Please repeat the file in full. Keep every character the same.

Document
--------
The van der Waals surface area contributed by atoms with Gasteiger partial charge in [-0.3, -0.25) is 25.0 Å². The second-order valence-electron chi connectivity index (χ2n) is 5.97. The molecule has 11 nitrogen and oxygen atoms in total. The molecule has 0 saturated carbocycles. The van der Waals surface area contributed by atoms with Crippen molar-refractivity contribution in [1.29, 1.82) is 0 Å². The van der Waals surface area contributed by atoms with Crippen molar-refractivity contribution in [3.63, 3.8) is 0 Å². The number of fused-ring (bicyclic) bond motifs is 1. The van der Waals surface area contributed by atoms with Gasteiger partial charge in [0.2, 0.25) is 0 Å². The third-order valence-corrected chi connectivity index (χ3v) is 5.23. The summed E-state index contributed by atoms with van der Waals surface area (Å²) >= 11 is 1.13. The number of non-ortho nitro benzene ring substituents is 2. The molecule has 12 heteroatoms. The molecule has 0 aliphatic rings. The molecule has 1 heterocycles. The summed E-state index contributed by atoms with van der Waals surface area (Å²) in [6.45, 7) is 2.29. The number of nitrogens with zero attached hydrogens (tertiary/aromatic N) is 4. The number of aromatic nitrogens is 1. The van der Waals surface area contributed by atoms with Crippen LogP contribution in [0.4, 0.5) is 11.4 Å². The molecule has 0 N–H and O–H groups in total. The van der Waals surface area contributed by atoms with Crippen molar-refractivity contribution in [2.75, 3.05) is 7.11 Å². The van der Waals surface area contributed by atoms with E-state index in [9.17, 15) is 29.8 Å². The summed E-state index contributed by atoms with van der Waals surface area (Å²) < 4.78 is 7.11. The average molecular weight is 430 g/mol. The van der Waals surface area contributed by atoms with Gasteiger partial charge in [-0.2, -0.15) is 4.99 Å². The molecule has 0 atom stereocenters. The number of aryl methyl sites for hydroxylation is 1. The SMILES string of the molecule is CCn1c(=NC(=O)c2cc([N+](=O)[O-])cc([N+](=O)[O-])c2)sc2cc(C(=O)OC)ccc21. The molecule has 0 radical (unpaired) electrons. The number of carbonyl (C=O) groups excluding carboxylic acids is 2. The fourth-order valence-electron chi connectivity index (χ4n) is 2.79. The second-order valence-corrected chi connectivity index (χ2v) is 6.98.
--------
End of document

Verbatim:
The van der Waals surface area contributed by atoms with Gasteiger partial charge in [-0.3, -0.25) is 25.0 Å². The second-order valence-electron chi connectivity index (χ2n) is 5.97. The molecule has 11 nitrogen and oxygen atoms in total. The molecule has 0 saturated carbocycles. The van der Waals surface area contributed by atoms with Crippen molar-refractivity contribution in [1.29, 1.82) is 0 Å². The van der Waals surface area contributed by atoms with Crippen molar-refractivity contribution in [3.63, 3.8) is 0 Å². The number of fused-ring (bicyclic) bond motifs is 1. The van der Waals surface area contributed by atoms with Gasteiger partial charge in [0.2, 0.25) is 0 Å². The third-order valence-corrected chi connectivity index (χ3v) is 5.23. The summed E-state index contributed by atoms with van der Waals surface area (Å²) >= 11 is 1.13. The number of non-ortho nitro benzene ring substituents is 2. The molecule has 12 heteroatoms. The molecule has 0 aliphatic rings. The molecule has 1 heterocycles. The summed E-state index contributed by atoms with van der Waals surface area (Å²) in [6.45, 7) is 2.29. The number of nitrogens with zero attached hydrogens (tertiary/aromatic N) is 4. The number of aromatic nitrogens is 1. The van der Waals surface area contributed by atoms with Crippen LogP contribution in [0.4, 0.5) is 11.4 Å². The molecule has 0 N–H and O–H groups in total. The van der Waals surface area contributed by atoms with Crippen molar-refractivity contribution in [2.75, 3.05) is 7.11 Å². The van der Waals surface area contributed by atoms with E-state index in [9.17, 15) is 29.8 Å². The summed E-state index contributed by atoms with van der Waals surface area (Å²) < 4.78 is 7.11. The average molecular weight is 430 g/mol. The van der Waals surface area contributed by atoms with Gasteiger partial charge in [-0.2, -0.15) is 4.99 Å². The molecule has 0 atom stereocenters. The number of aryl methyl sites for hydroxylation is 1. The SMILES string of the molecule is CCn1c(=NC(=O)c2cc([N+](=O)[O-])cc([N+](=O)[O-])c2)sc2cc(C(=O)OC)ccc21. The molecule has 0 radical (unpaired) electrons. The number of carbonyl (C=O) groups excluding carboxylic acids is 2. The fourth-order valence-electron chi connectivity index (χ4n) is 2.79. The second-order valence-corrected chi connectivity index (χ2v) is 6.98.